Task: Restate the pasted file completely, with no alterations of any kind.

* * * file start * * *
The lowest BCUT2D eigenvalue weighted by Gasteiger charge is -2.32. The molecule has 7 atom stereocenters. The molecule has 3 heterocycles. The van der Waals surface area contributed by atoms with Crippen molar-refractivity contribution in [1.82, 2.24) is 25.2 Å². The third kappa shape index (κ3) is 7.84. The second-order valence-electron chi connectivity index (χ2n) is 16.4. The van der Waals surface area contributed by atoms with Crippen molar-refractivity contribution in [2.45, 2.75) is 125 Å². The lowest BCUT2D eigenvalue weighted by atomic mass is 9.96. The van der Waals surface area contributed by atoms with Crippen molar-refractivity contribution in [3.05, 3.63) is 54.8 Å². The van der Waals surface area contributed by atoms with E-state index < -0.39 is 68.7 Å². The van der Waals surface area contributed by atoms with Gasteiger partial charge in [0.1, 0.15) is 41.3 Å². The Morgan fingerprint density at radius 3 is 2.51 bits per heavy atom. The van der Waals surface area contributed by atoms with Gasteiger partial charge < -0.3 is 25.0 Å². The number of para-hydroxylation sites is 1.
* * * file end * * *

The lowest BCUT2D eigenvalue weighted by Gasteiger charge is -2.32. The molecule has 7 atom stereocenters. The molecule has 3 heterocycles. The van der Waals surface area contributed by atoms with Crippen molar-refractivity contribution in [1.82, 2.24) is 25.2 Å². The third kappa shape index (κ3) is 7.84. The second-order valence-electron chi connectivity index (χ2n) is 16.4. The van der Waals surface area contributed by atoms with Crippen molar-refractivity contribution in [2.45, 2.75) is 125 Å². The lowest BCUT2D eigenvalue weighted by atomic mass is 9.96. The van der Waals surface area contributed by atoms with Crippen molar-refractivity contribution in [3.05, 3.63) is 54.8 Å². The van der Waals surface area contributed by atoms with E-state index < -0.39 is 68.7 Å². The van der Waals surface area contributed by atoms with Gasteiger partial charge in [0.1, 0.15) is 41.3 Å². The Morgan fingerprint density at radius 3 is 2.51 bits per heavy atom. The van der Waals surface area contributed by atoms with Gasteiger partial charge < -0.3 is 25.0 Å². The number of para-hydroxylation sites is 1.